Hello, I’ve written before about my experiences with a team of horses.
By Dean Meyer
Sponsored by these friendly businesses:
Buckskin Bar & Grill
Farmers Union Insurance Agent BreeAnn Hauck
I always wanted to be a teamster, but it usually ended in a wreck. Ben and Buck, the mules, ran off with me riding in the chariot, and tore down the corral gate, and wrecked a good harness. Coors and Coors Light ran off at a sale and wrecked a perfectly good crowd of Amish buyers. Thelma and Louise, another team of mules, would strike and kick at you when you tried to harness them. When I was trying to break in a new one, I teamed it up with Clyde, Lynn’s huge Clydesdale. Clyde was a prancer. I remember when I asked Lee Hanna if he wanted to get in the wagon with me, Lee replied, “I never trusted a prancer!” He was right. It was a real wreck.
The other night we were visiting and, as it often does, the talk turned to horses. Rope horses. Bucking horses. Saddle horses. And work horses.
Mike had a team he called Prince and Jenny.
The way he tells the story, Jenny was a good, steady horse. She would never make a bad step. Harness her up, hook up to the hayrack, and go to work.
Prince cheated you ever chance he got. He would step off the trail into the deep snow. He would try to run off if a jackrabbit came out of the sagebrush. He would try to run off down hill, and slacked off on pulling when the pulling got tough. Now that I think of it they were a lot like Dean and Shirley.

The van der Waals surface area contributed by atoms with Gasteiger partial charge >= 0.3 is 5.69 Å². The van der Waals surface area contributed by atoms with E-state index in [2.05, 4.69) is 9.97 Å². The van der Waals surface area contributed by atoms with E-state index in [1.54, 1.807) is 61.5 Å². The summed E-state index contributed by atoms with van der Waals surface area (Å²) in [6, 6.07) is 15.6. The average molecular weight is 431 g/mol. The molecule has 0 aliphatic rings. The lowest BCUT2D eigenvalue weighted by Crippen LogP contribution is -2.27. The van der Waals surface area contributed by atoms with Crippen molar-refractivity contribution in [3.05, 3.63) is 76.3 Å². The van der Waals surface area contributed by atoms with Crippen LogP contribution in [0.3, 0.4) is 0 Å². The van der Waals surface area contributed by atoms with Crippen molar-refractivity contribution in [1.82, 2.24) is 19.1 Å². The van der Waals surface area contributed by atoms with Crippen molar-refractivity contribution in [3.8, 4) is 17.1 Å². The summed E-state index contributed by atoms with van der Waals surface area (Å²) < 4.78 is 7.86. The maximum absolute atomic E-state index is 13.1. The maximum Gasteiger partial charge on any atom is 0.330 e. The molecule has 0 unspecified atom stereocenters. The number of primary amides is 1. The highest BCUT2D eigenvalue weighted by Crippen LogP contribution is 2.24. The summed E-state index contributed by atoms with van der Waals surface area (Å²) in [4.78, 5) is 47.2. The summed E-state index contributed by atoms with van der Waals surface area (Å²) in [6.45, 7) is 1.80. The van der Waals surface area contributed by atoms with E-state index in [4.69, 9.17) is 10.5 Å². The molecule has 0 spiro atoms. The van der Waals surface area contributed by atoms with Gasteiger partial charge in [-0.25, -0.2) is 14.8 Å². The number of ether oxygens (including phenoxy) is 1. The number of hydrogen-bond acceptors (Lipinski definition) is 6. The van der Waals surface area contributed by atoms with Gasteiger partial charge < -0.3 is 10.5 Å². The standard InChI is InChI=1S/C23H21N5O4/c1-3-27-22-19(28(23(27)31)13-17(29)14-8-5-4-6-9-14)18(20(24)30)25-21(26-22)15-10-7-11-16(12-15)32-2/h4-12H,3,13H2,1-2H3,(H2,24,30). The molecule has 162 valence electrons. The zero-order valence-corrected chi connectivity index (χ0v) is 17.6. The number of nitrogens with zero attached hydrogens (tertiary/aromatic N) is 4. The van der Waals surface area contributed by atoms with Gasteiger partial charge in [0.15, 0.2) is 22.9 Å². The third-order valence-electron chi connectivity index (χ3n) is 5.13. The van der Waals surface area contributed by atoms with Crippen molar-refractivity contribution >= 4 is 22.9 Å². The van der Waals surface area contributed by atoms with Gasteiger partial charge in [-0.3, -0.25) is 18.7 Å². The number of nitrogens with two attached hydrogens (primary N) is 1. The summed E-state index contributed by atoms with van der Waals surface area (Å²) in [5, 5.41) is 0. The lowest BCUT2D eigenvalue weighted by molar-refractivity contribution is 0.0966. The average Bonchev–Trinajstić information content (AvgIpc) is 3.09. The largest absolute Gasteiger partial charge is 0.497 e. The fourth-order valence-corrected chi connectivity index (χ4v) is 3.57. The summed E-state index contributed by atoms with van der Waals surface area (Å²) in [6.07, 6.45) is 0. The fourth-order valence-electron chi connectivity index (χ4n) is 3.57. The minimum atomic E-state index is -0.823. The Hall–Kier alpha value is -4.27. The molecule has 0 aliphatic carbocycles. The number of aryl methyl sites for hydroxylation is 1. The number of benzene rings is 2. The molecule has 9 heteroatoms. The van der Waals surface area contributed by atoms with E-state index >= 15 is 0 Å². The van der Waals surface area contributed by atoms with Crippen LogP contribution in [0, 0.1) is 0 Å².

Mike was feeding down along the river on the irrigated hay bottoms. He had a hayrack full of little square bales and was crossing an irrigation ditch. Something that had to be done slowly and carefully. Jenny bowed her neck and began easing across the ditch. Prince viewed this as an opportunity to lighten the load.
He suddenly bolted to the right putting everything askew! The sled slid cockeyed into the ditch and the bales tipped the wagon over. The horses were stuck in the ditch and Mike was thrown onto the bank.
This was too much for Mike. He had been fighting Prince all winter. The smoke was coming from under his Scotch cap as he trudged for home, leaving the horses, still harnessed and hooked to the sled. His only regret was that he didn’t have a rifle along to shoot Prince with.
As he walked into the house, his wife greeted him with a warm smile and a hot supper. She made the mistake of asking where Prince and Jenny were?
Mike said the no-good s.o.b. was in an irrigation ditch, hooked to the sleigh, and as far as he was concerned that worthless piece of dog food could spend the night there. In the morning, if he was still alive, he would unharness Jenny and shoot Prince.
Just as Mike was finishing supper, his wife called him to the window. By the door of the house, stood Prince and Jenny, waiting to be fed and put away for the night.
And they had loaded the hay back up!
Not really, I just made that last part up.